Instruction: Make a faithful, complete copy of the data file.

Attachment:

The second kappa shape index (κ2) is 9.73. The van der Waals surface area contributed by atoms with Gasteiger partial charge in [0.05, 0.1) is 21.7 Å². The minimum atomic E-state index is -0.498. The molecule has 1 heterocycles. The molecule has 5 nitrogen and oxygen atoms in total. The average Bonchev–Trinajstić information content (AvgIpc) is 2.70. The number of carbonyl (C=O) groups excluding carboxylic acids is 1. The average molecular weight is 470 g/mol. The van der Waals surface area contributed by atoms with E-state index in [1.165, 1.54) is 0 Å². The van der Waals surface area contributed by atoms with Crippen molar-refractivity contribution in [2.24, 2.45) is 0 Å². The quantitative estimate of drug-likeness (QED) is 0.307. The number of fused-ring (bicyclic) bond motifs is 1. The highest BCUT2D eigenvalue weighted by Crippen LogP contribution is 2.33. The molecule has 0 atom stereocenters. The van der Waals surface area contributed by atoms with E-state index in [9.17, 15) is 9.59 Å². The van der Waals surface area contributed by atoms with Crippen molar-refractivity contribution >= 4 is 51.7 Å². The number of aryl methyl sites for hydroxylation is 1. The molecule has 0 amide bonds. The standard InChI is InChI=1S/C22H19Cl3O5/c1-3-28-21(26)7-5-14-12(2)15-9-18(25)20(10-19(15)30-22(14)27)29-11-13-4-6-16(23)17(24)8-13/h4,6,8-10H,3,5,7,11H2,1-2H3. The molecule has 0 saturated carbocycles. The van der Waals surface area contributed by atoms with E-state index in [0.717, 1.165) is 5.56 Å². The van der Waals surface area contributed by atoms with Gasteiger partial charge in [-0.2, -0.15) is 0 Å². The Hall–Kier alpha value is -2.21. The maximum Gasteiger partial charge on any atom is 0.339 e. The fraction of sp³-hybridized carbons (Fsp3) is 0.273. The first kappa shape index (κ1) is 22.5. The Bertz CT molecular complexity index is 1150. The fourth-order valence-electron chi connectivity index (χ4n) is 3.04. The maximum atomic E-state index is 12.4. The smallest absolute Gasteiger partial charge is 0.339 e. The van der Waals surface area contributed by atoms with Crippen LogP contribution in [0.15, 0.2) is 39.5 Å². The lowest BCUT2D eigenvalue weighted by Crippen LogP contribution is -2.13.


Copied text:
The second kappa shape index (κ2) is 9.73. The van der Waals surface area contributed by atoms with Gasteiger partial charge in [0.05, 0.1) is 21.7 Å². The minimum atomic E-state index is -0.498. The molecule has 1 heterocycles. The molecule has 5 nitrogen and oxygen atoms in total. The average Bonchev–Trinajstić information content (AvgIpc) is 2.70. The number of carbonyl (C=O) groups excluding carboxylic acids is 1. The average molecular weight is 470 g/mol. The van der Waals surface area contributed by atoms with E-state index in [1.165, 1.54) is 0 Å². The van der Waals surface area contributed by atoms with Crippen molar-refractivity contribution in [2.24, 2.45) is 0 Å². The quantitative estimate of drug-likeness (QED) is 0.307. The number of fused-ring (bicyclic) bond motifs is 1. The highest BCUT2D eigenvalue weighted by Crippen LogP contribution is 2.33. The molecule has 0 atom stereocenters. The van der Waals surface area contributed by atoms with E-state index in [9.17, 15) is 9.59 Å². The van der Waals surface area contributed by atoms with Crippen molar-refractivity contribution >= 4 is 51.7 Å². The number of aryl methyl sites for hydroxylation is 1. The molecule has 0 amide bonds. The standard InChI is InChI=1S/C22H19Cl3O5/c1-3-28-21(26)7-5-14-12(2)15-9-18(25)20(10-19(15)30-22(14)27)29-11-13-4-6-16(23)17(24)8-13/h4,6,8-10H,3,5,7,11H2,1-2H3. The molecule has 0 saturated carbocycles. The van der Waals surface area contributed by atoms with E-state index in [0.717, 1.165) is 5.56 Å². The van der Waals surface area contributed by atoms with Gasteiger partial charge in [-0.2, -0.15) is 0 Å². The Hall–Kier alpha value is -2.21. The maximum Gasteiger partial charge on any atom is 0.339 e. The fraction of sp³-hybridized carbons (Fsp3) is 0.273. The first kappa shape index (κ1) is 22.5. The Bertz CT molecular complexity index is 1150. The fourth-order valence-electron chi connectivity index (χ4n) is 3.04. The maximum atomic E-state index is 12.4. The smallest absolute Gasteiger partial charge is 0.339 e. The van der Waals surface area contributed by atoms with Crippen LogP contribution in [0.15, 0.2) is 39.5 Å². The lowest BCUT2D eigenvalue weighted by Crippen LogP contribution is -2.13.